Sponsored by: TNO-TPD
In process industry a lot of time and effort is spent on modelling large scale processes using first principles relations. The resulting models usually consist of a large set of non-linear partial differential equations. These equations usually cannot be solved analytically, which means they have to be solved numerically on a fine spacial grid. The models can be converted to the familiar state-space form by assigning one or more states to each point on the spatial grid. Solving the equations on this grid tends to be computationally intensive.
Before we can use these first principles models for monitoring purposes, we face three main problems. The first problem is that the number of states in the model is often very large. A second problem is that the state-equations are very computationally intensive. The final obstacle is that these first principle models tend to be non-linear. These difficulties cause that standard solutions to monitoring, such as Kalman filtering cannot be used. In this project we will attempt to find alternative strategies for monitoring process variables.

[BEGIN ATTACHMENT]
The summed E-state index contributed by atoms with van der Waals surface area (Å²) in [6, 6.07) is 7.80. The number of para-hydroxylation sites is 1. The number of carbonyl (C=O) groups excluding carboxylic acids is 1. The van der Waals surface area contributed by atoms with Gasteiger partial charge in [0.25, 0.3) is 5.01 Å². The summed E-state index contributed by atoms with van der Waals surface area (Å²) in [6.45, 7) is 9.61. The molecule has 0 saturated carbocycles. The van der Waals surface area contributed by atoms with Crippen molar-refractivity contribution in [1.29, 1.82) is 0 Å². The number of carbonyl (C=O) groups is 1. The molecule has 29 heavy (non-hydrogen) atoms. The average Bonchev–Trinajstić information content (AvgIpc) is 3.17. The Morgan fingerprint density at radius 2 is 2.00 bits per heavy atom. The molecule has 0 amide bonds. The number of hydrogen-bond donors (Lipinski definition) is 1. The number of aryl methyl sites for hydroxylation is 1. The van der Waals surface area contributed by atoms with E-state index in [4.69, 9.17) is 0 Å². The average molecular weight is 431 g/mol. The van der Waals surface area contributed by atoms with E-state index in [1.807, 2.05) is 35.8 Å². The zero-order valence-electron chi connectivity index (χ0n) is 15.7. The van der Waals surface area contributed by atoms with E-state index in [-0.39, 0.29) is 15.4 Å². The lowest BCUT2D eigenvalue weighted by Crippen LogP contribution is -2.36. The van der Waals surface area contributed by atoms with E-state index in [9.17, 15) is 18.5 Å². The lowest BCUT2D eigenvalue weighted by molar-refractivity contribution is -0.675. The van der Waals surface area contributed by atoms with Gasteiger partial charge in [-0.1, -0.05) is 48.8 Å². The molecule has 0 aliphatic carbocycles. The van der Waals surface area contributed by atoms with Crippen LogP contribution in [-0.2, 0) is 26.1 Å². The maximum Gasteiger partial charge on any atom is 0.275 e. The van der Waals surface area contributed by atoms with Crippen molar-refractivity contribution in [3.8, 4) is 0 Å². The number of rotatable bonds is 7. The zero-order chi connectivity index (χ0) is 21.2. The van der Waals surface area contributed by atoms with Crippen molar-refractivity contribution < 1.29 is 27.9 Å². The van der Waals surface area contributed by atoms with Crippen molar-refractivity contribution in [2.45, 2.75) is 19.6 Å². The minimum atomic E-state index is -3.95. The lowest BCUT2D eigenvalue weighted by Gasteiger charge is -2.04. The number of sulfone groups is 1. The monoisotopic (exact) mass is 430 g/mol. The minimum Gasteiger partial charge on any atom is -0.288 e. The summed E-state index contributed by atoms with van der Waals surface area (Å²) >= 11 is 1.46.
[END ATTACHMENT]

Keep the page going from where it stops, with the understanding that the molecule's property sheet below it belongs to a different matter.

The methods and techniques developed in the project are tested in a case study. The case study in this project consists of a dynamic model of the dryer section of a paper mill, see Figure 2.
This research is being done in cooperation with the Control Engineering and Process Physics groups of TNO-TPD in Delft.
Next: Towards experiment-based robust control design Up: System identification Previous: System identification
Last modified: 24 March 2005, 10:16 UTC
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